Best fill: 19.1 kWh/100 (176.5 mpge)
Average onboard consumption meter: 3.9 mi/kWh
Current odometer: 9,817 miles
Data miles analyzed: 7,671 miles

We're handily beating the Bolt's EPA consumption rating, and this month we set a new best-fill mark of 19.1 kWh/100 (176.5 mpge). But we're suspicious of this one because it was a short 39.9-mile run, which means it's likely that very favorable conditions or an overall downhill trend played a part. Longer runs tend to be more believable because the conditions average out.

With that in mind, the next-best fill of 22.6 kWh/100 miles (149.1 mpge) occurred over 85.7 miles, and the third best of 23.6 kWh/100 (143 mpge) was sustained for a full 226.4 miles.

Speaking of range, we're ahead of the game there, too.

Maximum distance driven: 248.6 miles
EPA range rating: 238 miles
Average distance driven: 105.8 miles
Maximum projected range: 298 miles
Average projected range: 244.6 miles

Our average of 105.8 miles between charges is not an indictment of the Bolt's ultimate performance. Driving to the ragged edge isn't how electric vehicles are driven day in, day out, and charging is not the hassle that stopping at a gas station can be. EV drivers plug in when it makes sense, not when it's empty. It's more of a simple parking ritual you do casually every day at home or work or wherever it makes sense.

But one guy on our staff did decide to flirt with running out. He managed 248.6 miles before plugging in — and still had 10 miles left. And that's no fluke if you look at our projected range data, which is the miles driven on the trip odometer at plug-in added to the remaining range on the distance-to-empty (DTE) meter at the same moment. Our average projected range for all full charges is 244.6 miles, and the best one of 298 miles suggests that it may be possible to squeeze 300 miles out of a Bolt without trying too hard.

Here are a few other random tidbits from a deep dive of our data.

People always ask how long it takes to charge an EV, but the idea that one will charge only when the battery is absolutely empty and unplug only when it is completely full misses the point. It's more useful to know how many miles of range you can add in an hour of charging. The Edmunds ChargePoint unit is connected to 208-volt commercial power, so the following numbers are probably about 13 percent slower than a home unit wired up to 240-volt residential power.

Average charging speed: 22.4 mph (miles added per hour of charging)
Average remaining range at plug-in: 113.7 miles
Average charge duration: 4.1 hours
Average miles added: 91.8 miles

We have used DC fast charging stations on 10 occasions. Four of these were Brand X stations that didn't give us any fill information, but six were networked into the ChargePoint system. Performance varies wildly at these stations, primarily because the charging equipment (and the cars they are designed to support) are still evolving. The fastest one we've visited delivered 148.1 mph, and the slowest one added just 85.8 mph. That's a big difference, and even the fastest ones barely nip at the heels of a Tesla Supercharger, which this car can't use.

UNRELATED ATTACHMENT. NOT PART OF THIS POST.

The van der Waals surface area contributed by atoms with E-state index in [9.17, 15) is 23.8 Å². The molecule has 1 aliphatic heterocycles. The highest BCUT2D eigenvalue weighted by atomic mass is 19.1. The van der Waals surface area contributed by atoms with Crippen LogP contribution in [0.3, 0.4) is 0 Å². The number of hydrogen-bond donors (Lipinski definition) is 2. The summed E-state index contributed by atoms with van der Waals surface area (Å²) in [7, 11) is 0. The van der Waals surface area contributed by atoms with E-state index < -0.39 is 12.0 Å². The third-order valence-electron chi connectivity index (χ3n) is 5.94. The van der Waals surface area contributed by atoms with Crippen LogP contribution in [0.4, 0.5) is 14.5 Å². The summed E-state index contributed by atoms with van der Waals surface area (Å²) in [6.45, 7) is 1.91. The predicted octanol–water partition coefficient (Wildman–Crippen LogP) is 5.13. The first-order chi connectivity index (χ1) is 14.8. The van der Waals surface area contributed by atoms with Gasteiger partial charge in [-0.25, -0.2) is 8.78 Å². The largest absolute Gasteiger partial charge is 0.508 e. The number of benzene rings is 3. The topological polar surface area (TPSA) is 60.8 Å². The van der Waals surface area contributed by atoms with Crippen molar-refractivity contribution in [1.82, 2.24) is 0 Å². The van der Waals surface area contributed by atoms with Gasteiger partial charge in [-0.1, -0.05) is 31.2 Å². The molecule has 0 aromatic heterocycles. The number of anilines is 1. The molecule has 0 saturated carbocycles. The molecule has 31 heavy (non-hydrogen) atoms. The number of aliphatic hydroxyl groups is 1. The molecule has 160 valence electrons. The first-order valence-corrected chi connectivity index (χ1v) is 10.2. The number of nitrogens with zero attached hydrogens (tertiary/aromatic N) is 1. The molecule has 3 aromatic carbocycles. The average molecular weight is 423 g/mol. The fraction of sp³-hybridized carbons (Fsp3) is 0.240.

Maintenance and Upkeep

None.

Logbook Highlights

Performance

"The Bolt is alone in providing a very straightforward and effective approach to blended mechanical and regenerative braking: It doesn't do it. Any time you touch the brake pedal, you're pushing the pads against the rotors, and that's why the brakes feel so predictable and controllable underfoot. In D mode (Drive, if you like), the only regenerative braking you get is a thin veneer that makes it feel like you've got the normal amount of engine braking when you take your foot off the throttle.

"Regenerative braking is cranked way up and takes center stage in L (don't call it Low because it's not a lower gear) such that it transforms the driving experience. Here you get lift-throttle braking that allows one-pedal driving. It works all the way down to a full stop, too. There's enough braking force that touching the brake pedal isn't necessary unless an unexpected hazard presents itself, at which point the pads and rotors provide the extra stopping power. It does not get any better than this." — Dan Edmunds, director of vehicle testing

Technology-Audio

"I've got an Android phone and an iPhone, and the Bolt EV supports them both with CarPlay and Android Auto. I've done numerous back-to-back tests, and the iPhone wins for rapid and seamless connectivity, while the Android has the advantage of Waze support right there on the screen. When connected, the iPhone can still be used to run non-CarPlay-supported apps from the phone's screen, but in the same scenario the Android is fully locked out and can only run AA-supported apps via the Bolt's touchscreen.

"And while I used to bemoan CarPlay's enforced use of Apple Maps, the recent iOS 11 update improved the CarPlay version of Apple Maps considerably. It now has accurate lane guidance, improved graphics and a clear ETA information thumbnail screen. I'm leaning toward CarPlay and iPhone at this point, but at least the Bolt supports both and allows an individual to come to their own conclusion." — Dan Edmunds

Cargo Space

"I loaded my mountain bike in the back of the Bolt, but it was a very tight squeeze. It's an XL frame with 29-inch wheels, so it is bigger than some. To get it in, I had to move the front passenger seat so far forward that no one could possibly sit there, and even then it was a bit of a game of Tetris to get the bars to clear the closed hatch. And because the space is so short I had no choice but to lay it greasy-side down with the sprocket and chain close to the fabric, something I prefer not to do.